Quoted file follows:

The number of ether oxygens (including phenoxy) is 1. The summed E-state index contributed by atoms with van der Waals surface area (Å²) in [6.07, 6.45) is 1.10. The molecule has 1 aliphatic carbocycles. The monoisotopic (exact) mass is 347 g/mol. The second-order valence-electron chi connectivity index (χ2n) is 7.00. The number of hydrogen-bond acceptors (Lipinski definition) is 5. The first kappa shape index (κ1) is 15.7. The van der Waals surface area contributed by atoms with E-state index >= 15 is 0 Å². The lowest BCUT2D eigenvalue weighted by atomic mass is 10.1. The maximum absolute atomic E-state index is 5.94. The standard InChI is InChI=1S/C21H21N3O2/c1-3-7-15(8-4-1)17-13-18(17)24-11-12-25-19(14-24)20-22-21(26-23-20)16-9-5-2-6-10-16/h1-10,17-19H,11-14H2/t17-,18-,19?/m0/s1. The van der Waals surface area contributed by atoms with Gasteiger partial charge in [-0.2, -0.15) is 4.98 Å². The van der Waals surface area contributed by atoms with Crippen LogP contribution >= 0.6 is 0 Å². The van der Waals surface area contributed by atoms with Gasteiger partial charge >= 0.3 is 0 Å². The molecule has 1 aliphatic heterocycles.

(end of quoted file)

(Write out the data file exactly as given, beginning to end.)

The number of ether oxygens (including phenoxy) is 1. The summed E-state index contributed by atoms with van der Waals surface area (Å²) in [6.07, 6.45) is 1.10. The molecule has 1 aliphatic carbocycles. The monoisotopic (exact) mass is 347 g/mol. The second-order valence-electron chi connectivity index (χ2n) is 7.00. The number of hydrogen-bond acceptors (Lipinski definition) is 5. The first kappa shape index (κ1) is 15.7. The van der Waals surface area contributed by atoms with E-state index >= 15 is 0 Å². The lowest BCUT2D eigenvalue weighted by atomic mass is 10.1. The maximum absolute atomic E-state index is 5.94. The standard InChI is InChI=1S/C21H21N3O2/c1-3-7-15(8-4-1)17-13-18(17)24-11-12-25-19(14-24)20-22-21(26-23-20)16-9-5-2-6-10-16/h1-10,17-19H,11-14H2/t17-,18-,19?/m0/s1. The van der Waals surface area contributed by atoms with Gasteiger partial charge in [-0.2, -0.15) is 4.98 Å². The van der Waals surface area contributed by atoms with Crippen LogP contribution >= 0.6 is 0 Å². The van der Waals surface area contributed by atoms with Gasteiger partial charge >= 0.3 is 0 Å². The molecule has 1 aliphatic heterocycles.